WASHINGTON — Get ready for thousands of years of Chinese culture.
New York-based Shen Yun brings its symphony orchestra to perform at the Kennedy Center Concert Hall next Wednesday, Oct. 26 — giving you exactly one week left to get your tickets.
It’s also sending five separate casts of performing arts troupes to tour the world simultaneously during the 2017 season, including a six-day run in D.C. from Jan. 17-22.
Shen Yun’s mission includes staging vibrant, quality extravaganzas that pull inspiration from thousands of years of Chinese civilization.
The organization’s goals also include a revival of traditional Chinese ideals that some fear are fading into obscurity and might soon be lost.
“‘Shen’ means divine, ‘Yun’ means bearing, understanding, personal understanding, interpretation. Together, Shen Yun means ‘the beauty of divine-being dancing,'” said Dong Xiang with the Falun Dafa Association of Washington D.C. “China has a 5,000 year history … and the spirituality is a very important part of the Chinese culture.”
Those traditions include perceptible manifestations such as music, dance, couture and cuisine.
“But what’s missing is the essence of the culture, which is the respect for the divine,” Xiang said.
Xiang says Communist Party rule in China is responsible for that missing essence.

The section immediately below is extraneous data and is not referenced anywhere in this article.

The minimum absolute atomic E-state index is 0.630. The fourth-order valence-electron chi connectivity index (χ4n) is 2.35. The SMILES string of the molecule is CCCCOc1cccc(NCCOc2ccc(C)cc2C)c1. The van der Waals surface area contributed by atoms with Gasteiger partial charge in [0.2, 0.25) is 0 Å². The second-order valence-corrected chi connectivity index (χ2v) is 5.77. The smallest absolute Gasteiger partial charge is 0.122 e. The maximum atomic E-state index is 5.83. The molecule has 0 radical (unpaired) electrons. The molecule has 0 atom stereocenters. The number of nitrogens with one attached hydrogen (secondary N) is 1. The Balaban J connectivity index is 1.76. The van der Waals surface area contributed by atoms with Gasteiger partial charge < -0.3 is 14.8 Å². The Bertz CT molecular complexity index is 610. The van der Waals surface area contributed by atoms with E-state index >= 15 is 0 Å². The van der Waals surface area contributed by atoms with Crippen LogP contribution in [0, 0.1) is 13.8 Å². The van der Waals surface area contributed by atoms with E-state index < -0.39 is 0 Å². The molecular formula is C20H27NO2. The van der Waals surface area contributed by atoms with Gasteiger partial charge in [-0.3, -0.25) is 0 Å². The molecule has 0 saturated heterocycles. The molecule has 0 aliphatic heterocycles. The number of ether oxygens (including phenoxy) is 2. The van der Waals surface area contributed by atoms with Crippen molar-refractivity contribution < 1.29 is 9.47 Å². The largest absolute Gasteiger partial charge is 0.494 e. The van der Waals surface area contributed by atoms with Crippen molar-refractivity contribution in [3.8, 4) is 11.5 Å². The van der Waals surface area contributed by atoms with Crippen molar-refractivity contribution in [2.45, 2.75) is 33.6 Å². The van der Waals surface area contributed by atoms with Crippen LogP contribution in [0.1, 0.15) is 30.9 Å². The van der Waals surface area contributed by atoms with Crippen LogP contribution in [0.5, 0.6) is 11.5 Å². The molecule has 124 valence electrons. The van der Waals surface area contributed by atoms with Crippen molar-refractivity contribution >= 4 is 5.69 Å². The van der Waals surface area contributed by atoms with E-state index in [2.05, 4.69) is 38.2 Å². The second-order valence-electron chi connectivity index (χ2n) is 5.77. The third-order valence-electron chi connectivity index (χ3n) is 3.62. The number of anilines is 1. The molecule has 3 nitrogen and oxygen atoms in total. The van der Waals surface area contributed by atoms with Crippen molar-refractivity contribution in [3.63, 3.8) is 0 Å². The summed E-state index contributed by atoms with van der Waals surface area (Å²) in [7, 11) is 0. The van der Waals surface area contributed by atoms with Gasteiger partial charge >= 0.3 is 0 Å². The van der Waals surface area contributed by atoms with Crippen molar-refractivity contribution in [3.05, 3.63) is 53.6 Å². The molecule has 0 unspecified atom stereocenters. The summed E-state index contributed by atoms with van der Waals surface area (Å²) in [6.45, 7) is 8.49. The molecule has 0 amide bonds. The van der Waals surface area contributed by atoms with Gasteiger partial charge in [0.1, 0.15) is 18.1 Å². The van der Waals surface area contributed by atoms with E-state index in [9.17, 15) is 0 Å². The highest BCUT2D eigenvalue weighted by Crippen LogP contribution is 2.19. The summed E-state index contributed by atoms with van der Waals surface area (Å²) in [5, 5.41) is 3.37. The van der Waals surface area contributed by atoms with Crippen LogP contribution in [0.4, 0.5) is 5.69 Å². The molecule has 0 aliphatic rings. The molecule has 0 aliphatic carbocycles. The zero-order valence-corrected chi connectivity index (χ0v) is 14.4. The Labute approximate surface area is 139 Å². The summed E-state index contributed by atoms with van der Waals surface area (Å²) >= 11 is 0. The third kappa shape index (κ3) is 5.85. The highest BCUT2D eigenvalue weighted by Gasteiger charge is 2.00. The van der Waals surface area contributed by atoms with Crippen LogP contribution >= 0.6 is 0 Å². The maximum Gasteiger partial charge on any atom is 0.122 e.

“When they promote communism, in order to make room for its ideology, they systematically destroyed the traditional culture,” Xiang said. “During the ’60s and ’70s, that is the most notorious part, it’s called Cultural Revolution. The most well-known cultural relics were destroyed … It amounts to the same [as] pulling down the Washington Monument and the destruction of [the] Lincoln Memorial.”
How deep does spirituality run in the culture?
“Spirituality was infused into ancient Chinese society,” Xiang said. “For example, China used to be called the ‘Land of Divine.’ The Chinese people believed Chinese civilization is a gift from the heavens. Therefore, they lived by such principles as truthfulness, compassion, tolerance, wisdom; they believed those are the principles that are given by the gods. So no matter who you are — you could be a scholar, a fisherman, a carpenter — and people just lived their lives according to those principles.”
Shen Yun’s local promoters, who are all committed to reviving those core principles, volunteer their time “to make sure the Shen Yun marketing is successful,” Xiang said.
“We do not make financial gains for promoting Shen Yun,” Xiang said. “On the contrary, many of the volunteers contribute a small portion of personal wealth to make sure the … marketing is successful. Of course, Shen Yun artists are professionals. That’s their life and they’re making a living of it.”
Click here for more information on Shen Yun at the Kennedy Center. Listen to more with Dong Xiang below:
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